Hoping for a Better Life


For more than a century, U.S. immigration policy had been subject to the whims of political influence and  public opinion.

In 1924, due to an increasing anti-immigration sentiment in the United States, Congress passed a law that established quotas that, in effect, limited the number of aliens who would be allowed per annum into the United States. This would bode poorly for the Eastern European Jew, who wished to emigrate from an oppressive homeland, in search of greater opportunities to live their lives in a way they saw fit. With implementation of this new law, only 150,000 Eastern Europeans would be allowed into the U.S. each year.

photo: The port at Bremen, Germany.

Many Jews who had previously sent family members to the U.S. expecting to send others and perhaps themselves at a later date, began to fear that this would be denied to them, separating them permanently from their loved ones. Many had seen the signs of this turning of public opinion years before and had already made a mad dash to other destinations. Others had to find other means. Some traveled to England, where the new immigrant did not have to concern themselves with quotas. From there, they could board another ship and complete the second leg of their journey by to a strange new world that promised opportunity and success with hard work. The United States awaited their energy and their spirit. Though the vast majority of emigrants traveled to the United States, others went to countries like Cuba, where, until 1924, immigrants were given citizenship to anyone who lived in their country for one year. Some stayed, but many waited there until a more favorable U.S. immigration law was passed, so that they may then make a legal entry and eventually become proper citizens.

The mass migration of Jews to the United States occurred in two major time periods. The first wave was, for the most part, due to the pogroms in 1881-2, and culminated in 1892. Many left during that time to escape the massacres, pillaging and other atrocities that befell the Jews. Also, in 1887, the Czar chose to place educational restrictions on Jews and had his forces expel many Jews from their villages. The second period of migration began for various reasons. There was the Kishinoff pogrom and massacres of 1903 and 1905, the beginning of the Russo-Japanese War in 1905, and the outbreak of even more devastating pogroms in 1906, when more Jews were killed by roving bands of Cossacks. In 1906, the year that the number who emigrated had reached its apex, my grandfather Harry Ness came to the U.S.; his wife Flora Burak came a year later.

Most Jews wanted to leave Eastern Europe then to escape the many hardships that they had to face on a daily basis. Many young men and women desired to pull themselves out of poverty. Others wanted desperately to avoid the draft and conscription (remember the Russo-Japanese War) into the Russian or Polish Armies. Many wished simply to fulfill whatever dreams they had for a better life. Unfortunately, their emigration often caused a lifelong separation from their family, especially their aging parents, many of whom grew habituated to where they were living and their traditional way of life, and would not leave.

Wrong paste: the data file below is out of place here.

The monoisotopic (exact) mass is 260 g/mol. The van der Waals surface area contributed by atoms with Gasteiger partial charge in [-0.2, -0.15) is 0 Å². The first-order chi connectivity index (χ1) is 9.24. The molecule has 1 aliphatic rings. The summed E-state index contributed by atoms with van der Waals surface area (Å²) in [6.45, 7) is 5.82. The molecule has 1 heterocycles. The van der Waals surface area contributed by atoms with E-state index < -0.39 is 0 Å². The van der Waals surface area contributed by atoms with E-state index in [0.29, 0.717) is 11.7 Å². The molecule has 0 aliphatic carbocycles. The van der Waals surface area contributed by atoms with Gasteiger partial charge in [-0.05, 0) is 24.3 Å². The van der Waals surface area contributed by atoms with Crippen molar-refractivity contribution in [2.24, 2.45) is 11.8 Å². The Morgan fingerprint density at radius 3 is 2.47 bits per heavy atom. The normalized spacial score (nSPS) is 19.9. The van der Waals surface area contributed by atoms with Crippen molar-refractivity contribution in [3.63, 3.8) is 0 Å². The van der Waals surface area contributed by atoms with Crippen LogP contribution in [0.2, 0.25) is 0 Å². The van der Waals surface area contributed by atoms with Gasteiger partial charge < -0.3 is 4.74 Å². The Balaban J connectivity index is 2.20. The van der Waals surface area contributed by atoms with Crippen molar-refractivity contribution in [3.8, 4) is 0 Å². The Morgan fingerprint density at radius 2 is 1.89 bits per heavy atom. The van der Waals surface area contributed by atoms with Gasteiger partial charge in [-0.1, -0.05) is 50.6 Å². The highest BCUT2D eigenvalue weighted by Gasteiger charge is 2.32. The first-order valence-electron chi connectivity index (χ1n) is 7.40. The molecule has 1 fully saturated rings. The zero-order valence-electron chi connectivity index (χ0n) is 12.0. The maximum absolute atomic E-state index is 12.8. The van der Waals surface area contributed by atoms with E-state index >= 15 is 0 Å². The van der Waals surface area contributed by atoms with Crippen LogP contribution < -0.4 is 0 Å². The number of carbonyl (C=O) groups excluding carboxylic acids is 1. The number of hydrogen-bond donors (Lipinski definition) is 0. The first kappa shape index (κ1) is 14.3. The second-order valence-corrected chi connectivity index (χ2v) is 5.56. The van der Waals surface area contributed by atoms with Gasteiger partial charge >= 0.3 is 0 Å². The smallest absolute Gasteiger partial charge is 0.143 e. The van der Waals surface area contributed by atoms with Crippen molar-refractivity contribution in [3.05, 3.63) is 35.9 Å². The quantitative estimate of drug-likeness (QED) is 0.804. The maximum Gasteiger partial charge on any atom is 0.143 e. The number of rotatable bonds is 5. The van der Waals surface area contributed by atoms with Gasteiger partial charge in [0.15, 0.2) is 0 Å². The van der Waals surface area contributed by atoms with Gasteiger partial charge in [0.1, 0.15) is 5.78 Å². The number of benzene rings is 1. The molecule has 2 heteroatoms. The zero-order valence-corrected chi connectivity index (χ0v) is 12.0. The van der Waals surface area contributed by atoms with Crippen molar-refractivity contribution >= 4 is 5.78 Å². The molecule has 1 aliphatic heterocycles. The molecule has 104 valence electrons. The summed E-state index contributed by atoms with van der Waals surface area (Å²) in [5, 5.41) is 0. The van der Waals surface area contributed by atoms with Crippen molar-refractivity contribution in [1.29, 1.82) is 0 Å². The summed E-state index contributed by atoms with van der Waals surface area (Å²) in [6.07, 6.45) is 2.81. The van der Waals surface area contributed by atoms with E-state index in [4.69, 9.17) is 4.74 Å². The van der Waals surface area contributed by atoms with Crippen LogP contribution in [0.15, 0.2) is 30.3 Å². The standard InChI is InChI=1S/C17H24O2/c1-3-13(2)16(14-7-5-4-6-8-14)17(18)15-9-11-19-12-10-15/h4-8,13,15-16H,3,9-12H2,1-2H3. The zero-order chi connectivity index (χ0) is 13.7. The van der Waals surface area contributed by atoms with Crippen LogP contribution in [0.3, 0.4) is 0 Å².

After 1888, the czarist government unofficially permitted millions of Jews to leave. However, it was very hard to them to obtain passports legally. Many regional boundaries that an emigrant would have to cross to reach port where they would need a passport had their own rules and regulations, and every official wanted to get as much money as they could. If you wanted a passport in less than three months, it could very easily cost a lot more.


Emigrants most often would have to cross over German borders in order to get to one of the major ports in northern Europe. Trying to get to the port was risky business. Often border guards would have to be bribed so they would look the other way. Agents might have had to be hired to sneak the emigrant across the various borders.

 Once at the port, they would have to bide their time until it was time to board their ship, most likely destined for some port in the United States. Some decided to board whatever ship they could, regardless of their preferred destination, just to be know that they were on their way to leading a new life somewhere else.

In 1913, a ticket on a steamship could be bought for thirty- four dollars. Most often the port of departure would be Hamburg or Bremen, but many also left from Rotterdam, Amsterdam or Antwerp. Before boarding the ship for the long sea voyage, they would have to pack a shoulder bag filled with food and water-- perhaps a few loaves of bread and some cheese. They could not count on being able to obtain any food during their journey.


Many Jews were aided in their journey by agencies that were set up in Western Europe. These organizations were eager the help out their fellow Jews, but at the same time they had mixed feelings. They might have been afraid that a massive influx of Jews would negatively impact their countries. Most Jewish immigrants from Eastern Europe flocked to the larger cities in America, e.g. New York, Philadelphia, Boston and Baltimore.

Often it was the Jews of Germany who would help the emigrant with their trip west, away from continental Europe. There was an organization called "The London Manor House Committee" that would get the traveler to America, where American Jews would take over and get the new immigrant settled in a place to stay and perhaps find them a job.


Port: Bremen, Germany



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